1

I inherited a database in which many of the tables have bigint as a datatype for many of the fields, and when you see the content it does not requiere all the space that bigint offers. Does using bigint for fields that dont need it affect the database performance?

4

Using bigint compared to int has, at least, these potential performance drawbacks:

  • the data will use more pages on disk
    • this can affect how long it takes to read data from disk when it's not in RAM
    • it will also make any maintenance operations involving those fields take longer (backups, index rebuilds, CHECKDB)
  • these data pages will take up more space in RAM
    • this means you'll either need to purchase more RAM, or incur the cost of reading from disk more often
  • memory grants that include these columns will be larger
    • this affects memory-consuming query plan operators, like sorting and hashing data
    • as a secondary impact, this has the effect of reducing concurrency

That being said, how much practical impact these things have for you is very dependent on your specific environment and workload.

Note: the increases in disk and RAM usage issues can be mitigated by using row compression, at the cost of increased CPU usage. As servers often have more CPU overhead than RAM, this is generally a good tradeoff (thanks to Andy for this reminder!)

|improve this answer|||||
  • 1
    Adding row compression can minimize the extra row size for nominal CPU. Most people won't even notice the CPU cost of row compression – AMtwo Jan 23 at 5:18
  • Thanks, @AMtwo! Good point, I've updated my answer with that clarification. – Josh Darnell Jan 23 at 13:21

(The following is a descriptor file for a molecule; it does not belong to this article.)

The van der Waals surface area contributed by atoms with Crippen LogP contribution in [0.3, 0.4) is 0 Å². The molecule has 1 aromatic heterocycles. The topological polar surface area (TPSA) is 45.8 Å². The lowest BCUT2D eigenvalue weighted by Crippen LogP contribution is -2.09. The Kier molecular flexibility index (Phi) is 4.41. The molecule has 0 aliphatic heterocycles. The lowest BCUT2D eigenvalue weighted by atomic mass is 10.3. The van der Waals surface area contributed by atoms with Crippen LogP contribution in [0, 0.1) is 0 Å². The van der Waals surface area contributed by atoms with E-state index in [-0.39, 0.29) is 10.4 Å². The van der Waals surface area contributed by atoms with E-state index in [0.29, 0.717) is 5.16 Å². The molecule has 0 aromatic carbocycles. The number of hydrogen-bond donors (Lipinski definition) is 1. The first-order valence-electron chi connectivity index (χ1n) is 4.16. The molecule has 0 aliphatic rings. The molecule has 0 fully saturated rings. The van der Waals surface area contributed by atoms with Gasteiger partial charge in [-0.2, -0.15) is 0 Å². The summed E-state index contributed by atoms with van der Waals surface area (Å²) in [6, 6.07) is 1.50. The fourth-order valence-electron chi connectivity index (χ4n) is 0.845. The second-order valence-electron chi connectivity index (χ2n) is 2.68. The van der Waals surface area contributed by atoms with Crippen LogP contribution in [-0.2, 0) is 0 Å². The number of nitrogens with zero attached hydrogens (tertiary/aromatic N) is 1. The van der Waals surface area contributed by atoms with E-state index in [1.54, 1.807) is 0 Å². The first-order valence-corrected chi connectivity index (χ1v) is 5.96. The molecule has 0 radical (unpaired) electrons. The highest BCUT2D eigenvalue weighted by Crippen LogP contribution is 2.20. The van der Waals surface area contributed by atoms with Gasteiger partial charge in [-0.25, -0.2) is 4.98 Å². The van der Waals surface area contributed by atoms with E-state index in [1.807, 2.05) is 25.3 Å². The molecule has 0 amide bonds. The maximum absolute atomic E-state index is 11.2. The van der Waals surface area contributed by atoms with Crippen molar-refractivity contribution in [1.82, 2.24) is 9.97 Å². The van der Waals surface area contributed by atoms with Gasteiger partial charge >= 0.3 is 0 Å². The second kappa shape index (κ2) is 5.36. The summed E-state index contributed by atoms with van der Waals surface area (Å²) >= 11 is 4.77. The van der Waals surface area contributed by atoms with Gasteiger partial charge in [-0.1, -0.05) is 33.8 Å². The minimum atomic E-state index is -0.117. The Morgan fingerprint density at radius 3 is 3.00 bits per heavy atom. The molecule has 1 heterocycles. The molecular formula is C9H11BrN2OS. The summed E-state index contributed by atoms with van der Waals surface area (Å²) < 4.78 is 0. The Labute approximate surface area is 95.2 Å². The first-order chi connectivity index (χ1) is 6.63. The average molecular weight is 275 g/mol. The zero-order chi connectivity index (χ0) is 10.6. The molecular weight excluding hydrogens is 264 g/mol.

-1

Yes, performance got affected.

In the optimization phase, query optimizer uses 50% data size per column to estimate row data size. If we use larger data type for columns that store smaller data, estimated data size coming from tables will be higher and cause higher ideal memory grant requirement for queries.

Over estimated memory grant cause memory pressure for SQL Server and effect Page Life Expectancy badly (make them lower). Lower PLE value means data pages read from disk are cached in memory (RAM) for shorter period.

To avoid performance problems, every variable length columns, local variables and parameters should be designed properly. We can use int instead of bigint for an identity column and set -2,147,483,648 as start value to get double size benefit from int data type.

|improve this answer|||||

Your Answer

By clicking “Post Your Answer”, you agree to our terms of service, privacy policy and cookie policy

Not the answer you're looking for? Browse other questions tagged or ask your own question.